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This first television series produced by the company that became Four Star Productions was a surprisingly good, well written and directed show to have been produced on the west coast in the early fifties (the "quality" shows made in those days mostly emanated from New York, while the filmed shows made in Hollywood were mostly children and family fare such as Superman and The Lone Ranger, or else situation comedies). Four Star Theater was an attempt to make a first-class anthology series in Hollywood, and as such it succeeded. There were many outstanding episodes, and some highly gifted people worked on it from time to time, from writers of the caliber of Blake Edwards to such gifted directors as Robert Florey, Robert Aldrich and Tay Garnett. The shows ranged from mysteries to dramas to comedies; one never knew quite what to expect, which was part of the show's charm. I wish that some cable network would-rerun them,--they probably won't, since they're all filmed in black and white--or that they'll be reissued on tape or DVD. It's a show well worth looking for.
*** This review may contain spoilers ***
I especially enjoy Dante's Inferno with Dick Powell. The Four Star Playhouse used the talents of so many stars, and up and coming stars, they are too numerous to count. Dick Powell was always cool, and Dante is the reincarnation of Johnny O'Clock for him. He is the owner of a restaurant and gambling hall in the back room. The atmosphere is one that lends itself to trouble. Murder, robbery, and a variety of women enter the place and Willie is always able to handle all in stride. I love the film noir feel of this show. Dick Powell was always good as the classy, somewhat devious and not so honest man about town. There is a great deal of humor here too, and that makes it all the more enjoyable to watch.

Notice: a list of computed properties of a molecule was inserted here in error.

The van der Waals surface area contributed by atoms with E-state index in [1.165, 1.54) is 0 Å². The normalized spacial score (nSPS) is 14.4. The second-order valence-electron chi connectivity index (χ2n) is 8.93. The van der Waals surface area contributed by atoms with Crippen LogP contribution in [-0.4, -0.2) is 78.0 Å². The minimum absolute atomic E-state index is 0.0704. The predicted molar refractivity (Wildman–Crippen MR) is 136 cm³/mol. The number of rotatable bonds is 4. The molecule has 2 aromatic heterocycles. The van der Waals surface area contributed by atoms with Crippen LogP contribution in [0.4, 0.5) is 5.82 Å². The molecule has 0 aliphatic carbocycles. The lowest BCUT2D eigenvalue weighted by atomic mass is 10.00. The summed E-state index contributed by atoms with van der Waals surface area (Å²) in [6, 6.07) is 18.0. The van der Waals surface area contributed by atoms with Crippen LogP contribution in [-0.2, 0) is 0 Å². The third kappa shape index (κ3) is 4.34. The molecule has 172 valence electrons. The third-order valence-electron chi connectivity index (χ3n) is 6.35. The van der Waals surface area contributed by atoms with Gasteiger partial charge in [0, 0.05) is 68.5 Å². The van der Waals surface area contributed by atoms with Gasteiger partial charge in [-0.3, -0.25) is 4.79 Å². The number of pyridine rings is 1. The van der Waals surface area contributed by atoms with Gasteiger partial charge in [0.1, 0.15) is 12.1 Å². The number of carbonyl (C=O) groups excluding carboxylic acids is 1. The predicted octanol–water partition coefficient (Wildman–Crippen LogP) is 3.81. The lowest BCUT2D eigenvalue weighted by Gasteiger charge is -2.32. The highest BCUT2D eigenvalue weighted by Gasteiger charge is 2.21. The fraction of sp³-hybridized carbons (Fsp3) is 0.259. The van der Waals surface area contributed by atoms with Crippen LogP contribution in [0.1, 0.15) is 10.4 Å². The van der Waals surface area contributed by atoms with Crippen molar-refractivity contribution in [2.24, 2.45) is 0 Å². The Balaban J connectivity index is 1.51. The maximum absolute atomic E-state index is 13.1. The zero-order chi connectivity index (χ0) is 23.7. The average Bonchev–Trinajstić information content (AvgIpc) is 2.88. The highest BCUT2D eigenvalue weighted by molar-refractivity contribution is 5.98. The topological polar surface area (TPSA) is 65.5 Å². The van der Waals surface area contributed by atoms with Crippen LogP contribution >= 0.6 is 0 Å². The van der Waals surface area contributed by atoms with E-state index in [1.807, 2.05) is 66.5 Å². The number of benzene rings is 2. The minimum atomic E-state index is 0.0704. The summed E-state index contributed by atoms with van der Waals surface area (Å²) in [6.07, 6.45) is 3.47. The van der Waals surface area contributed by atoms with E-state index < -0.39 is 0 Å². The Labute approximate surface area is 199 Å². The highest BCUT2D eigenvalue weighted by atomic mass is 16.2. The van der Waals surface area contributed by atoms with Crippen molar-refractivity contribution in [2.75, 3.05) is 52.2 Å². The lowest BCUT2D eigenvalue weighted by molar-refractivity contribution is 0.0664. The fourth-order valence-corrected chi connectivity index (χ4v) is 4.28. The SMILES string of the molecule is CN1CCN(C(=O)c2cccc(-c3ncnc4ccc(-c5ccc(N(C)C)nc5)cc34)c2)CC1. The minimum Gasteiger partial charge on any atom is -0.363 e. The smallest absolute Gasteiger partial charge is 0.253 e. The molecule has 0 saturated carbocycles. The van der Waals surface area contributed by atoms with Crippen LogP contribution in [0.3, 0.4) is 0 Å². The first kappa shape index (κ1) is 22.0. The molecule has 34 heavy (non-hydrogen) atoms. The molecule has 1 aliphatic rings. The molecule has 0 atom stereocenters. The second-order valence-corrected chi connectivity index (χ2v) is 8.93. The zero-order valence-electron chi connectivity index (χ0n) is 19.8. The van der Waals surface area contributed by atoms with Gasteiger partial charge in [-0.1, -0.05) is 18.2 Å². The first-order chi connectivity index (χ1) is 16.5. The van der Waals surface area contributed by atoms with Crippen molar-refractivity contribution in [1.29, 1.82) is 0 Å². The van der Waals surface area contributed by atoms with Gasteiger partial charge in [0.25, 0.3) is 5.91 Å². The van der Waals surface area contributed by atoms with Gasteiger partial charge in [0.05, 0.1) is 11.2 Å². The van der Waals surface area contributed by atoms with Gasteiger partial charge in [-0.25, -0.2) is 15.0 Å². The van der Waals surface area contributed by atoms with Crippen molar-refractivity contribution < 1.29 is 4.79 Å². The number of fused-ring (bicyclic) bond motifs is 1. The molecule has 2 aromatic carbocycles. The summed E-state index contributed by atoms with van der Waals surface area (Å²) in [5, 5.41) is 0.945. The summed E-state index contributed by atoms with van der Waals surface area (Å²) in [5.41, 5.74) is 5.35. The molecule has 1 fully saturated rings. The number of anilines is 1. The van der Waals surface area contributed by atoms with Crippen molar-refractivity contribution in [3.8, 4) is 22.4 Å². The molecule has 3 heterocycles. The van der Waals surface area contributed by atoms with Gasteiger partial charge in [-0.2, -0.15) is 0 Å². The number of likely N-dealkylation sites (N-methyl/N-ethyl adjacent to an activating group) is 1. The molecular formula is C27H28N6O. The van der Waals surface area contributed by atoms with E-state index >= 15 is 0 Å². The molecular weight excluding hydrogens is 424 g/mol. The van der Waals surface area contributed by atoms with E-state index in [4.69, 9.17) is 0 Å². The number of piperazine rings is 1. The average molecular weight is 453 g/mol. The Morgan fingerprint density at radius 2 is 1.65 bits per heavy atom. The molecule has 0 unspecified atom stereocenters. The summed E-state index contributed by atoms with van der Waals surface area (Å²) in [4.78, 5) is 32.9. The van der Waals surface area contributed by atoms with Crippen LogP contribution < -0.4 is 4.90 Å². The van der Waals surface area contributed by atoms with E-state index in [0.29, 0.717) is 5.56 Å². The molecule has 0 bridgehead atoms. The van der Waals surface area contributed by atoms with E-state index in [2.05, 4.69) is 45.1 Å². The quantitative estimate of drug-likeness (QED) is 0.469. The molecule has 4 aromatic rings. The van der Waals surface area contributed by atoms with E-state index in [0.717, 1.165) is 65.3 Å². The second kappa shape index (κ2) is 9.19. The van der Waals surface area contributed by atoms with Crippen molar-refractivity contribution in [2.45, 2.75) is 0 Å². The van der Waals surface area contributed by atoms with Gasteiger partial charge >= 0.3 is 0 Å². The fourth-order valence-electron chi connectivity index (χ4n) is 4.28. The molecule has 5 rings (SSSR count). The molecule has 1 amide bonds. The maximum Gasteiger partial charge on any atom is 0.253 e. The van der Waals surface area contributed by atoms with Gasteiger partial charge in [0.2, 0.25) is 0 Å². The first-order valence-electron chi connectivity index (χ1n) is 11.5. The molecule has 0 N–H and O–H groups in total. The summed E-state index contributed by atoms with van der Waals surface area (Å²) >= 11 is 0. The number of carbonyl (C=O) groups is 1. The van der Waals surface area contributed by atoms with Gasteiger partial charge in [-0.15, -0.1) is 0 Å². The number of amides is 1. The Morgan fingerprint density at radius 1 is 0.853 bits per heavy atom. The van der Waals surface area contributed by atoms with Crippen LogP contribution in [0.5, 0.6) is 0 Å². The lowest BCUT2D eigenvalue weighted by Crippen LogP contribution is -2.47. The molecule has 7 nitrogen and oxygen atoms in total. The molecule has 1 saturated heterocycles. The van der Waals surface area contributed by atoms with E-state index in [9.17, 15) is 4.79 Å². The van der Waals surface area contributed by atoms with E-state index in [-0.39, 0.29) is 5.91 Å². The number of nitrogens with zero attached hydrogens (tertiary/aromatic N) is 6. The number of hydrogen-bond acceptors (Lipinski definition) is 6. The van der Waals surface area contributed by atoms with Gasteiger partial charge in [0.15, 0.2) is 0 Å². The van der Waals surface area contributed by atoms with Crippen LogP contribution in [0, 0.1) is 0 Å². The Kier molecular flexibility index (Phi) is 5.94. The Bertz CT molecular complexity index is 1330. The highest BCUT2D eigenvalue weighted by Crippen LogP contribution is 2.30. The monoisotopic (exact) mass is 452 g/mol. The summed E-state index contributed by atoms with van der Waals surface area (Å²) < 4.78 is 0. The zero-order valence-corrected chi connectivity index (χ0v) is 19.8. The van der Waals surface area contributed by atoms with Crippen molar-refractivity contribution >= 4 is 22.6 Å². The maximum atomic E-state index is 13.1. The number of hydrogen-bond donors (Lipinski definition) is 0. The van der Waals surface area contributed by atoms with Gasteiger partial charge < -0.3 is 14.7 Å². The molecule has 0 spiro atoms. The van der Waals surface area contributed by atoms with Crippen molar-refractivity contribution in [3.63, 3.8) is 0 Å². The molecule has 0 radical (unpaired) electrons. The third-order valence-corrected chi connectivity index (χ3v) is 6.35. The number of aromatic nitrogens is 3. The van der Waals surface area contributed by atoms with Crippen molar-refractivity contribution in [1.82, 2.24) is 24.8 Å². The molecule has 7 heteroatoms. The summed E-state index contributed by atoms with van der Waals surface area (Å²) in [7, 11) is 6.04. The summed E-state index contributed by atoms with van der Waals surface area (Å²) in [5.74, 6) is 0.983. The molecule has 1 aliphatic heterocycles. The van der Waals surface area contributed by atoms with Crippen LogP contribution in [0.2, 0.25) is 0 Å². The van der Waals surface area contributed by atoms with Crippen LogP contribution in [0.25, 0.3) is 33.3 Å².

I remember several episodes of Four Star Playhouse from 1953-54. Ida
Lupino was in one of them called "The green Dress" or something like
that. It scared the blazes out of me. In it, Ida Lupino starred as a
housewife murdered by her husband. She was pushed down a flight of
stairs and broke her neck. Later, she returned to haunt him as an
apparition at the top of the stairs, wearing the same green dress that
she died in. I was five or six years old at the time of viewing this.
Guess you could say it stuck in my mind! The other episode was the
story of a woman who was being exploited by relatives for money. They
were attempting to drive her mad or cause her suicide. The story
unfolds as this young woman is looking for a new place to live. Her
calculating uncle and aunt show her a renovated apartment that they
know of. She is shown in, and while she is distracted, the sinister
couple slips out and locks the door. Eventually this young woman
becomes quite desperate as all the doors and windows are locked,the
phone is disconnected, and nobody can hear her banging on the door. One
scene shows her opening a closet door only to be greeted by the site of